You differentiate. You may have 3-4 reading groups, you may have 6-7 reading groups (yes, I did that), you may pull students for 1-1 instruction, or small group instruction with a group that needs to work on a particular concept. Today I thought I'd show you some simple ways to use a single reading resource many ways, that is, to differentiate.
I'm going to focus today on emergent readers. UNC defines an emergent reader as:
"Child on the path to fluent literacy, before conventional reading and writing
skills emerge. Emergent readers demonstrate alphabet knowledge, a concept
of what a word is, a sense of story (beginning, middle, end), listening and
retelling skills, phonemic awareness, and verbal expression."
Here's an example of some text you might use with an emergent reader. It has a limited number of words, uses mostly sight words, and has pictures that clearly match the sentences. You'll notice the text has a repeating pattern, in this case, "I see a red __" The book I took this from has 6 sentences with this pattern, one to a page, plus a final page without the last word on it, for the children to add in their own word and picture. Once children are familiar with the text pattern from the book, you can have them match the sentences and pictures. Start with just a couple, and work your way up.
You can also separate the words in a sentence and have students pay close attention to each word in order to put the words in the correct order. This is a great time to point out that sentences start with capital letters (so the word "This" must be first) and end with punctuation (so the word yellow must be last). Children will look at the first letter in each word to help them decode the word, and need to think about what makes sense. They may notice that the first word in each sentence is the same, or point out the pattern the sentences are based on. If they struggle with one of these words, you might want to point out other instances of the word - preferably in a sentence they've already read.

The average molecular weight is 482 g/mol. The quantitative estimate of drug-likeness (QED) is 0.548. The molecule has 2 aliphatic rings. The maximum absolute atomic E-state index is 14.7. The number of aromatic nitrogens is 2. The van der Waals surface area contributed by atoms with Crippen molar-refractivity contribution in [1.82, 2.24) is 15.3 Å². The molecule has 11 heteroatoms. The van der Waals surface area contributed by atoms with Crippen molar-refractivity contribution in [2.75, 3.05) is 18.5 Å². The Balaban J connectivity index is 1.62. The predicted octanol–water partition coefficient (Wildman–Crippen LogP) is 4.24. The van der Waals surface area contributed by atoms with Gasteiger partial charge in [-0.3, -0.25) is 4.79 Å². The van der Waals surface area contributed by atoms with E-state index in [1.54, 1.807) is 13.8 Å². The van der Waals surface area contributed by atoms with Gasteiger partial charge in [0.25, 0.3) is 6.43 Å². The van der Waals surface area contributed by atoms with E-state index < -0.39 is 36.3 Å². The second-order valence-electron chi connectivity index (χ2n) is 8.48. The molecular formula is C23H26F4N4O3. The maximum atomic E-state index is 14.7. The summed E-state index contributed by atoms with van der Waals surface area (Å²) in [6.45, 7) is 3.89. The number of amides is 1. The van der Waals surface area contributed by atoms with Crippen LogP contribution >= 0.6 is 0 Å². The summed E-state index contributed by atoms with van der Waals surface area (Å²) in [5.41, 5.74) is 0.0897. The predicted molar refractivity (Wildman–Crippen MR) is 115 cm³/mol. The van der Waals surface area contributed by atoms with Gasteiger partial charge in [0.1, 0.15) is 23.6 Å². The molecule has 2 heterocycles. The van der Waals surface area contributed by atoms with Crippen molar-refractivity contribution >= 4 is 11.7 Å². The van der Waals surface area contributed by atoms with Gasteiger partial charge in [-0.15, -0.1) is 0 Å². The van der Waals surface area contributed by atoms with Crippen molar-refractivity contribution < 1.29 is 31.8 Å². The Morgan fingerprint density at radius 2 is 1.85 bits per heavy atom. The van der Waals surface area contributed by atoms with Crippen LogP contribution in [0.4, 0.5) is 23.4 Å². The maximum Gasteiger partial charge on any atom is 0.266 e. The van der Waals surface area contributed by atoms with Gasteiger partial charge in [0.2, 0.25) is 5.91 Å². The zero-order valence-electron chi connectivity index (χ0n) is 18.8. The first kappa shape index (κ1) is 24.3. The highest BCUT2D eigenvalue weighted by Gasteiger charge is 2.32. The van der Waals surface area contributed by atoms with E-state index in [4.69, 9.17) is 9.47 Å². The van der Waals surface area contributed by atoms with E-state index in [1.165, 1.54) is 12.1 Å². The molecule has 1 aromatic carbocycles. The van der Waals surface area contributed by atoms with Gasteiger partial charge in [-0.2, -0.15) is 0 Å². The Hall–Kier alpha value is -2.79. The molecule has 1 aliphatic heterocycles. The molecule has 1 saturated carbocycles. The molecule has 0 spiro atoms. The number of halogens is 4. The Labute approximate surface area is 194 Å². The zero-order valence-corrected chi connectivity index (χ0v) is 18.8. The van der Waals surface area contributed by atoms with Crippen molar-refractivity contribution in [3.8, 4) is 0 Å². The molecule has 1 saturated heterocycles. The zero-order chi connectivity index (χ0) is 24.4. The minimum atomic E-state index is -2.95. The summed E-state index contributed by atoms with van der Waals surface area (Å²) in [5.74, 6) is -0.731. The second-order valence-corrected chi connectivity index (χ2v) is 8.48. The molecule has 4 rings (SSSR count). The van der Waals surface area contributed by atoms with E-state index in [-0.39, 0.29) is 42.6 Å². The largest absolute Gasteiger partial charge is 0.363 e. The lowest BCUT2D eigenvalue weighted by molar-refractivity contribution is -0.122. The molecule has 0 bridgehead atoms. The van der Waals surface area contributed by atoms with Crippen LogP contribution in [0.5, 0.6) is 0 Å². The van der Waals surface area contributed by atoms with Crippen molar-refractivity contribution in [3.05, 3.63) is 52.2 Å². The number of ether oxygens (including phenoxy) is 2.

I find that children are much more likely to engage with the text if they have the opportunity to "play" with it, so I make word and picture cards large enough for students to manipulate easily. I usually use mine in a pocket chart. Just think of the fun children can have putting the words in the wrong order to create crazy "sentences" - and the reading and thinking about the words necessary to do so!
If you are working on skills like this with more than one child, challenge them to work together to make the sentences, or to scramble them up for each other. My students LOVED taking turns scrambling and decoding sentences. You can even have them dictate and illustrate additional sentences that fit the pattern, and let them scramble and decode those!
As students gain skills and confidence, you can challenge them with more text at once...
Here I've combined both of these techniques: several sentences need to be unscrambled, and then the matching picture can be found and placed with each one. Notice that these are still predictable sentences that follow a pattern, and that the pictures still correlate closely to the text. By varying the number of sentences children are working with, whether the words are in order or scrambled, and whether the pictures are with the sentence or scrambled separately, you can manage the difficulty level for different children - or the same child, on different days.
This is the most challenging level I've come up with for this kind of text. I've scrambled both the pictures and the words for multiple sentences, and have provided the text in book form for students to refer to as they put everything in order. Look how much more challenging this is than the other ways of differentiating listed above! By the time students can work with the text at this level, they've most likely mastered the sight words used in the text, and will be able to identify those words in other places. (In other words, they're really reading!)
When working with children like this, it's important to look at what they CAN do, and to build on the skills already in place. A child who already knows the sight words in a text probably doesn't need to match pictures to sentences, just as a child who is working to put a single sentence in order will only be frustrated if you scramble several at once. You want them to enjoy the experience of working with words, as well as to learn new things!
These techniques will work with almost any emergent reader text, but if you are interested in the texts I've used in this post, they are all part of this resource, including the word and picture cards for children to manipulate:
I'd love to hear how you differentiate for your emergent readers - share your tips in the comment section below!